Last week a unique summer camp took place at Macomb Community College focused on STEAM, an acronym for science, technology, engineering, art and math. The summer camp, funded through a grant from General Motors, was an immersive program specifically designed to engage middle school students from Macomb County. From college style lectures to touring real world laboratories, each day of the five-day camp had activities dedicated to one area of STEAM. For instance, on the science day, students learned a few chemistry magic tricks.
“My favorite activity was the golden pennies,” said Emily Auchter. “They were so cool. First the pennies were cleaned with vinegar and water and then we put them in a zinc solution. Once they were silver, we took them and held them over the flames. They then turned gold.”
On the third day of camp, the students learned about art and engineering by designing and building model race cars. Ava Crnovrsanin was awarded the most aerodynamic car. “My favorite activity was the edible cars,” she said. “Together, my partner and I made a car out of food. We then tested our cars by sending it down a ramp to see how fast it could run. Our car made it down the fastest.”
Although each day was filled with activities, the camp also allowed the students to bond around their favorite subjects. “My favorite activity was Math Day,” said Shelby Lafferty. “I enjoyed it because I could hang out with my friends and learn at the same time. They made math fun.”
Outside of simply providing a fun atmosphere, camps like the one held at Macomb Community College help prepare students for the future economy. It is estimated that 65 percent of today’s kindergarteners will have job titles that do not currently exist. And many of those roles will be related to STEAM. So it is imperative that young people have opportunities to explore and become educated in these fields.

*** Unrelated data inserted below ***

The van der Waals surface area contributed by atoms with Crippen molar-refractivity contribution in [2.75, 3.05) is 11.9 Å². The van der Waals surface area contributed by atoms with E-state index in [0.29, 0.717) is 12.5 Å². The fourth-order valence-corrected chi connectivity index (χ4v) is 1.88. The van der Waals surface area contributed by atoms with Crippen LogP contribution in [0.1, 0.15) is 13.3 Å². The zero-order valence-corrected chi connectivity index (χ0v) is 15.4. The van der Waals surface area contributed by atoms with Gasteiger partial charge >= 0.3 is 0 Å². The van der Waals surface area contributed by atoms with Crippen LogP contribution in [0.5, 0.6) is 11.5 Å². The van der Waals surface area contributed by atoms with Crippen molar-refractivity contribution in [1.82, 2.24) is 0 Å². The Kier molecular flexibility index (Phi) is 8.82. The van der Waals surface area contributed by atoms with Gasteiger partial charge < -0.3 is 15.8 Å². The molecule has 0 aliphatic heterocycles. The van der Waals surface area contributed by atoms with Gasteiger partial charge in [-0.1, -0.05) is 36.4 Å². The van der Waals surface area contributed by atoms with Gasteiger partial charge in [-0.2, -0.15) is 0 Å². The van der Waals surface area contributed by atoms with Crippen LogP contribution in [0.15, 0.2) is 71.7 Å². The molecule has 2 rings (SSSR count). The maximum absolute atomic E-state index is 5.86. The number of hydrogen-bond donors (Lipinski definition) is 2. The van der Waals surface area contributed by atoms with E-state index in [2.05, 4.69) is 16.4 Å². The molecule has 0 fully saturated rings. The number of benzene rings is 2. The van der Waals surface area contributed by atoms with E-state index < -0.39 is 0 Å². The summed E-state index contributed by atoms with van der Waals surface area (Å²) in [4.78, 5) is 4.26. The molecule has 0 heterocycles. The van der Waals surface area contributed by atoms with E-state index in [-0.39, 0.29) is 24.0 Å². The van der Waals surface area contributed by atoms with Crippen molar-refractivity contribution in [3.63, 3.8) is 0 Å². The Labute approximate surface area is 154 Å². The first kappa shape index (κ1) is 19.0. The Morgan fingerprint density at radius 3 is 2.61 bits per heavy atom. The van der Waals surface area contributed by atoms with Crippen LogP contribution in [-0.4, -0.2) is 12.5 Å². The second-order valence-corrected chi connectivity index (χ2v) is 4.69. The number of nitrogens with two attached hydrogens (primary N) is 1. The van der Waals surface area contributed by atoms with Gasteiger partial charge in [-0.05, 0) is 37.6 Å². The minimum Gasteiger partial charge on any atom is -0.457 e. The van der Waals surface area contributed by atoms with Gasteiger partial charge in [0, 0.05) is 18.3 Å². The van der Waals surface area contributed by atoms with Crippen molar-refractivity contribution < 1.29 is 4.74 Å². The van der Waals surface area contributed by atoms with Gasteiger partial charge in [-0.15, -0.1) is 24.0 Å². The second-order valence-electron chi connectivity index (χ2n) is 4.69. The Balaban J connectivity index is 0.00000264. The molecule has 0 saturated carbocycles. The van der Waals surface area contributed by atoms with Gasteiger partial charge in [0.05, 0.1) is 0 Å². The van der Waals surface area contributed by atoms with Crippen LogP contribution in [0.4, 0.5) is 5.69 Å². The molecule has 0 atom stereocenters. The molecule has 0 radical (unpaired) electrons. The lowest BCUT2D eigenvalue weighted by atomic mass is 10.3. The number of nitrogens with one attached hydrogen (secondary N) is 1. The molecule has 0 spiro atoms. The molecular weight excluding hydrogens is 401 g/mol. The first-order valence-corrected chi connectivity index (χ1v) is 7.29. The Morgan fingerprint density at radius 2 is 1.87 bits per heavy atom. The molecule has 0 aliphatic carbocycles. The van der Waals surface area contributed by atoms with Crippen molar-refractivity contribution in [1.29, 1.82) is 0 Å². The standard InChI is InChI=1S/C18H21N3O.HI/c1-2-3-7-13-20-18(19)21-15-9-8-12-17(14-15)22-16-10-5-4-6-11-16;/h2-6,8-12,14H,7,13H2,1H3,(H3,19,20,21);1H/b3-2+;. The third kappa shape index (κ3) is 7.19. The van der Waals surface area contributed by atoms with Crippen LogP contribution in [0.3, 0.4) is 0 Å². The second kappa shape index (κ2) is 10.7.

Macomb County is making big strides in this area. We collaborate with partners to develop and support initiatives that expose students to STEAM career possibilities and point them to educational pathways that lead to meaningful employment. This work includes:
- The Macomb County Department of Planning & Economic Development partners with the Macomb Intermediate School District, along with an active planning committee and generous sponsors, to coordinate one of the nation’s largest celebrations of Manufacturing Day (MFG Day). Since 2014, more than 7,000 students have visited a nearby plant to see industry in action and learn about career possibilities.
- The Department has also partnered with Romeo Community Schools as they work towards becoming Michigan’s first Ford Next Generation Learning community. The newly established Academies of Romeo will enable students to choose a thematic course of study – such as engineering, health care or information technology – and learn in a relevant, hands-on environment. Students learn math, science, English and social studies within the theme they choose.
- Macomb Community College hosts AUTO Steam Days, a two-day hands-on opportunity for students to explore careers in automotive design, robotics, manufacturing and technology.
- The Michigan Automotive & Defense Cyber Awareness Team (MADCAT) partners with academia and area U.S. Department of Defense assets to develop a career pathway for high school and college students in cybersecurity.
Those are just a few examples of the many programs and partnerships Macomb County is pursuing to fuel our talent pipeline and prepare the next generation for STEAM-related work opportunities. Through these efforts, we hope to ensure economic stability in our region for many years to come. But ultimately, our goal is to give our young people the tools they need to succeed and connect their passion with opportunity.
Megan Ochmanek is a communications specialist for the Macomb County Department of Planning and Economic Development.